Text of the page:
Aldo's Notes 2020 04 17
The one with AI and social distancing; digital radio; film and VR; Microsoft and NBA; influencer economy; gaming and online grocery shopping.
Digital Radio is tiny
Digital radio listening is still only a small fraction of all radio consumption.
According to research by Edison Research, the portion of AM/FM which is streamed is 8 % of total listening.
Traditional mediums such as car radio or clock radio account for 92% of the total.
Larry Rosin, president of Edison Reasearch, has stated “We’ve been tracking the changes in radio listening since the beginning of Share of Ear in 2014. The portion of listening that is digital goes up a tiny bit with each update, but the total amount remains small.”
In my opinion, the limited market share of digital devices is both good and bad news for the radio industry.
It may be that the disruption seen in other industries (newspapers, TV) is not going to impact the radio industry as hard, in the short term.
On the other hand, the growth opportunities associated with an ever-increasing content consumption on digital devices may by-pass the radio industry.
No growth plus a constant stream of consumers migrating to a digital world might be very bad news for the radio industry in the medium to long term.
Advertising dollars follow eyeballs (or ears) and radio may not be the final destination for those $$$.
Tribeca Film Festival goes VR
UploadVR reports that the Tribeca Film Festival is moving online to respond to the COVID-19 crisis.
As part of this, it is teaming up with Facebook ‘s Oculus to bring content to the platform’s TV app.
Cinema360, a curated selection of 15 VR films, will be available on the app from April 17 to April 25.
The 15 films will be split into four playlists, each lasting between 30 and 40 minutes.
As the cinema industry is impacted by the lockdown measures imposed in many countries, VR is poised to gain more of a foothold in the entertainment choices of consumers.
Primarily known for gaming, many users will likely find VR as a viable option for the consumption of more, traditionally, passive forms of entertainment.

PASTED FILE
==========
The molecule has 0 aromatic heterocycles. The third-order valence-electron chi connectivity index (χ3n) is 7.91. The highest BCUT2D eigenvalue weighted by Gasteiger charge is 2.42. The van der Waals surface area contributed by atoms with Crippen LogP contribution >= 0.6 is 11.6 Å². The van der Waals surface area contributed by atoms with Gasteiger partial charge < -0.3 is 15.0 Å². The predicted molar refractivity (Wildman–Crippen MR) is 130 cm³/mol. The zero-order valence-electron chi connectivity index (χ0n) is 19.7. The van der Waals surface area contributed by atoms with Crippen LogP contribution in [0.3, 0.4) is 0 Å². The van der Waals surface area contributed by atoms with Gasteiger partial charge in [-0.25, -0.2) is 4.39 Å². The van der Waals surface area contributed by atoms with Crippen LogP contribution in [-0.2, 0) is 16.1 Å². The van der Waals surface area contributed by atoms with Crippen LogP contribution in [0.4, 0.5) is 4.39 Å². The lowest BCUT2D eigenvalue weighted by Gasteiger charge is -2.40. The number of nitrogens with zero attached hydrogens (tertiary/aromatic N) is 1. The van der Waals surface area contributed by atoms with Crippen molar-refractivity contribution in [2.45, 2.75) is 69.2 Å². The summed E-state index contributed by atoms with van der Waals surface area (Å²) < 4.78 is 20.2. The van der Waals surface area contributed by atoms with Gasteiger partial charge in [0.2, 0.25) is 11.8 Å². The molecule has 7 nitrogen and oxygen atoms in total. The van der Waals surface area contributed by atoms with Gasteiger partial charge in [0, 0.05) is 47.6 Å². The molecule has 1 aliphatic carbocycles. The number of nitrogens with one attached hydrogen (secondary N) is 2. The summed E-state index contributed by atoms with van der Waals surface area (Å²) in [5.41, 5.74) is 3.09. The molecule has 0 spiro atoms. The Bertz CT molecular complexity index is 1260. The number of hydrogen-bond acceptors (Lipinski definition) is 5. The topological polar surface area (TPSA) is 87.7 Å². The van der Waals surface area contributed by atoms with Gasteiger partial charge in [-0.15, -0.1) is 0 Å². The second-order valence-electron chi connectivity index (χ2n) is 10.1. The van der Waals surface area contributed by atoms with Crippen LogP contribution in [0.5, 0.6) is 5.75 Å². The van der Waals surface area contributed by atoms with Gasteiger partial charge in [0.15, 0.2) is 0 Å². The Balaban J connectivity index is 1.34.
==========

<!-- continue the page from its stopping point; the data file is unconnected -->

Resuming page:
Some consumers may prefer the convenience of strapping on VR headsets in the comfort and safety of their own homes to the effort and cost of going to the cinema.
Microsoft and NBA teaming up
Advertising Age reports that Microsoft and the NBA are getting together to enhance the UX of fans.
Microsoft will provide its cloud computing and artificial intelligence capabilities while the NBA will provide the content.
The aim of the partnership is to deliver a superior and more personalized user experience.
The remarkable aspect of the announcement is the quoting of both Satya Nadella, CEO of Microsoft, and Adam Silver, NBA commissioner.
Such caliber indicates the importance of the deal.
Microsoft Azure will be used to apply machine learning to NBA content in order to deliver a more personalized experience to global fans.
As Silver noted, most global NBA fans will never attend a game in person.
Delivering the next best experience is paramount for the league’s long-term global future.
In essence, a fan in Indonesia will be served a stream of content dependent on his preferences in terms of teams and players.
Artificial intelligence will learn what the fan responds to and deliver more of what increases the fan’s engagement with the NBA digital content.
COVID-19 hits influencer economy
An article in Wired highlights the testing times for the revenue of influencers.
The COVID-19 pandemic is having a multitude of impacts.
Large sections of the economy have ground to a halt.
Millions of people are staying at home.
Generally speaking, there is less disposable income and a lot more available time.
This means that a lot of people are spending more time consuming content created by influencers.